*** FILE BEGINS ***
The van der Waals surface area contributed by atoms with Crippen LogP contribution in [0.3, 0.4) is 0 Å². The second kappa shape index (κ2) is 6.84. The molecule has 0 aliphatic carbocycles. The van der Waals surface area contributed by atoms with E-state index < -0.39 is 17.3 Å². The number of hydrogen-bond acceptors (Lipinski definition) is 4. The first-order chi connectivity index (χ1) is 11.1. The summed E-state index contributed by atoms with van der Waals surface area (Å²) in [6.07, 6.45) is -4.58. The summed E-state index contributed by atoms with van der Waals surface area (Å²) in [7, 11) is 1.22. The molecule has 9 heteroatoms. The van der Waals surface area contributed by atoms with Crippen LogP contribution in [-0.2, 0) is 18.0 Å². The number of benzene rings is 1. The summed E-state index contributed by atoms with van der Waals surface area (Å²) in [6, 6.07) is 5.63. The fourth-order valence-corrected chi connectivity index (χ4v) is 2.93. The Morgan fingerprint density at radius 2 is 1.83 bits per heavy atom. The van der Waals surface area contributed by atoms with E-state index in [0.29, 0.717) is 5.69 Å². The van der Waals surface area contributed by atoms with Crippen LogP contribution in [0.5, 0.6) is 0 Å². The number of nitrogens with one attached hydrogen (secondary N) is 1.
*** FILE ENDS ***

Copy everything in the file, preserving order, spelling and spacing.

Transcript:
The van der Waals surface area contributed by atoms with Crippen LogP contribution in [0.3, 0.4) is 0 Å². The second kappa shape index (κ2) is 6.84. The molecule has 0 aliphatic carbocycles. The van der Waals surface area contributed by atoms with E-state index < -0.39 is 17.3 Å². The number of hydrogen-bond acceptors (Lipinski definition) is 4. The first-order chi connectivity index (χ1) is 11.1. The summed E-state index contributed by atoms with van der Waals surface area (Å²) in [6.07, 6.45) is -4.58. The summed E-state index contributed by atoms with van der Waals surface area (Å²) in [7, 11) is 1.22. The molecule has 9 heteroatoms. The van der Waals surface area contributed by atoms with Crippen LogP contribution in [-0.2, 0) is 18.0 Å². The number of benzene rings is 1. The summed E-state index contributed by atoms with van der Waals surface area (Å²) in [6, 6.07) is 5.63. The fourth-order valence-corrected chi connectivity index (χ4v) is 2.93. The Morgan fingerprint density at radius 2 is 1.83 bits per heavy atom. The van der Waals surface area contributed by atoms with E-state index in [0.29, 0.717) is 5.69 Å². The van der Waals surface area contributed by atoms with Crippen LogP contribution in [0.5, 0.6) is 0 Å². The number of nitrogens with one attached hydrogen (secondary N) is 1.